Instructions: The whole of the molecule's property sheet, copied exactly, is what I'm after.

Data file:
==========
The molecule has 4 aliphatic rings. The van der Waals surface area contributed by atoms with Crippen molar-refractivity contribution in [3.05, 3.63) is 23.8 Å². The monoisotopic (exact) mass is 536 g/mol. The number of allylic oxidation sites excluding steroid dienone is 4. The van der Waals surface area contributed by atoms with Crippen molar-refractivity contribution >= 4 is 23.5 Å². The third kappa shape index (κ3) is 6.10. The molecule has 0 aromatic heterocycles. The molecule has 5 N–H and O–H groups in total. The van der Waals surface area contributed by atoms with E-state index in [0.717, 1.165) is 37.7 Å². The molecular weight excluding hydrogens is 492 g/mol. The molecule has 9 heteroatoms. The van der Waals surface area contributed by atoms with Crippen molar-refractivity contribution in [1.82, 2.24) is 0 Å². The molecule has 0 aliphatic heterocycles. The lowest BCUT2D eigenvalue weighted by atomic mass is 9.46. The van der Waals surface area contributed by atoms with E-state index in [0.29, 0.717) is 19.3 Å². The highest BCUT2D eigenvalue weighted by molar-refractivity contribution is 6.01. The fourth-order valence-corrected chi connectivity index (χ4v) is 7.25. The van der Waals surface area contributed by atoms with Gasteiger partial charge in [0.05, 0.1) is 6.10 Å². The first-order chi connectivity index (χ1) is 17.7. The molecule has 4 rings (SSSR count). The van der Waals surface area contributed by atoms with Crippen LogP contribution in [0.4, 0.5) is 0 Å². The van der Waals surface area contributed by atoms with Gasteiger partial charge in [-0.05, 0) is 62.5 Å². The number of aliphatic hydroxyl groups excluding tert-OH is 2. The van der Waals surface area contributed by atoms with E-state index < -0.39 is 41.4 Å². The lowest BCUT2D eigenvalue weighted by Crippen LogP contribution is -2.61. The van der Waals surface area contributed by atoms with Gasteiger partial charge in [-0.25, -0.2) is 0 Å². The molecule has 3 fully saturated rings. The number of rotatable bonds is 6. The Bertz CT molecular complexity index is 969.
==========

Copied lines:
The molecule has 4 aliphatic rings. The van der Waals surface area contributed by atoms with Crippen molar-refractivity contribution in [3.05, 3.63) is 23.8 Å². The monoisotopic (exact) mass is 536 g/mol. The number of allylic oxidation sites excluding steroid dienone is 4. The van der Waals surface area contributed by atoms with Crippen molar-refractivity contribution >= 4 is 23.5 Å². The third kappa shape index (κ3) is 6.10. The molecule has 0 aromatic heterocycles. The molecule has 5 N–H and O–H groups in total. The van der Waals surface area contributed by atoms with E-state index in [0.717, 1.165) is 37.7 Å². The molecular weight excluding hydrogens is 492 g/mol. The molecule has 9 heteroatoms. The van der Waals surface area contributed by atoms with Crippen molar-refractivity contribution in [1.82, 2.24) is 0 Å². The molecule has 0 aliphatic heterocycles. The lowest BCUT2D eigenvalue weighted by atomic mass is 9.46. The van der Waals surface area contributed by atoms with E-state index in [0.29, 0.717) is 19.3 Å². The highest BCUT2D eigenvalue weighted by molar-refractivity contribution is 6.01. The fourth-order valence-corrected chi connectivity index (χ4v) is 7.25. The van der Waals surface area contributed by atoms with Gasteiger partial charge in [0.05, 0.1) is 6.10 Å². The first-order chi connectivity index (χ1) is 17.7. The molecule has 4 rings (SSSR count). The van der Waals surface area contributed by atoms with Crippen LogP contribution in [0.4, 0.5) is 0 Å². The van der Waals surface area contributed by atoms with Gasteiger partial charge in [-0.05, 0) is 62.5 Å². The number of aliphatic hydroxyl groups excluding tert-OH is 2. The van der Waals surface area contributed by atoms with E-state index < -0.39 is 41.4 Å². The lowest BCUT2D eigenvalue weighted by Crippen LogP contribution is -2.61. The van der Waals surface area contributed by atoms with Gasteiger partial charge in [-0.25, -0.2) is 0 Å². The molecule has 3 fully saturated rings. The number of rotatable bonds is 6. The Bertz CT molecular complexity index is 969.